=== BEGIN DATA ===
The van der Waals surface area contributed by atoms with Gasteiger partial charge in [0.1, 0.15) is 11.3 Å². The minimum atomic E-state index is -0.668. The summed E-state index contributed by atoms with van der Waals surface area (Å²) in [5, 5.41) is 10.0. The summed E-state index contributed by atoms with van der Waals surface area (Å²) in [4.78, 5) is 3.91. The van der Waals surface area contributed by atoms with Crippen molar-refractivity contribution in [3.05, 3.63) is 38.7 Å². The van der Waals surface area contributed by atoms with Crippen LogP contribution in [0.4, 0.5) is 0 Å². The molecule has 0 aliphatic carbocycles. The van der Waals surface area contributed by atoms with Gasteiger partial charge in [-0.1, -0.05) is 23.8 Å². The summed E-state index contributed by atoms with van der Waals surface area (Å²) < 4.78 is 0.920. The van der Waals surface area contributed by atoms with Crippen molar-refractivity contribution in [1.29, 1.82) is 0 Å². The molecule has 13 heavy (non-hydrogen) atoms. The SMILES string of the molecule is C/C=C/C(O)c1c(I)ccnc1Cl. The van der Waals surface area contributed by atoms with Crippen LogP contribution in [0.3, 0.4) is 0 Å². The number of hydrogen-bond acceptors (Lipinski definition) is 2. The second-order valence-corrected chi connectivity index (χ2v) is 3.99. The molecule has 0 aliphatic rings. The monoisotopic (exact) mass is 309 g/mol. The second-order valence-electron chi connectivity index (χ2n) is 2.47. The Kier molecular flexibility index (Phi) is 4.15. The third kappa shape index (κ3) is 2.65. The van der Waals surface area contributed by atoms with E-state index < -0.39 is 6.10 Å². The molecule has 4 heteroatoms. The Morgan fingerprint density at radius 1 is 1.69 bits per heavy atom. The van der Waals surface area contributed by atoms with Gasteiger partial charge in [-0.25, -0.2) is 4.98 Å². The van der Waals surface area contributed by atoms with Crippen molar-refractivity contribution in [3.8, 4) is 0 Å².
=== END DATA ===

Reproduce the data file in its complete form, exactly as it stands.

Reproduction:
The van der Waals surface area contributed by atoms with Gasteiger partial charge in [0.1, 0.15) is 11.3 Å². The minimum atomic E-state index is -0.668. The summed E-state index contributed by atoms with van der Waals surface area (Å²) in [5, 5.41) is 10.0. The summed E-state index contributed by atoms with van der Waals surface area (Å²) in [4.78, 5) is 3.91. The van der Waals surface area contributed by atoms with Crippen molar-refractivity contribution in [3.05, 3.63) is 38.7 Å². The van der Waals surface area contributed by atoms with Crippen LogP contribution in [0.4, 0.5) is 0 Å². The molecule has 0 aliphatic carbocycles. The van der Waals surface area contributed by atoms with Gasteiger partial charge in [-0.1, -0.05) is 23.8 Å². The summed E-state index contributed by atoms with van der Waals surface area (Å²) < 4.78 is 0.920. The van der Waals surface area contributed by atoms with Crippen molar-refractivity contribution in [1.29, 1.82) is 0 Å². The molecule has 13 heavy (non-hydrogen) atoms. The SMILES string of the molecule is C/C=C/C(O)c1c(I)ccnc1Cl. The van der Waals surface area contributed by atoms with Crippen LogP contribution in [0.3, 0.4) is 0 Å². The number of hydrogen-bond acceptors (Lipinski definition) is 2. The second-order valence-corrected chi connectivity index (χ2v) is 3.99. The molecule has 0 aliphatic rings. The monoisotopic (exact) mass is 309 g/mol. The second-order valence-electron chi connectivity index (χ2n) is 2.47. The Kier molecular flexibility index (Phi) is 4.15. The third kappa shape index (κ3) is 2.65. The van der Waals surface area contributed by atoms with E-state index < -0.39 is 6.10 Å². The molecule has 4 heteroatoms. The Morgan fingerprint density at radius 1 is 1.69 bits per heavy atom. The van der Waals surface area contributed by atoms with Gasteiger partial charge in [-0.25, -0.2) is 4.98 Å². The van der Waals surface area contributed by atoms with Crippen molar-refractivity contribution in [3.8, 4) is 0 Å².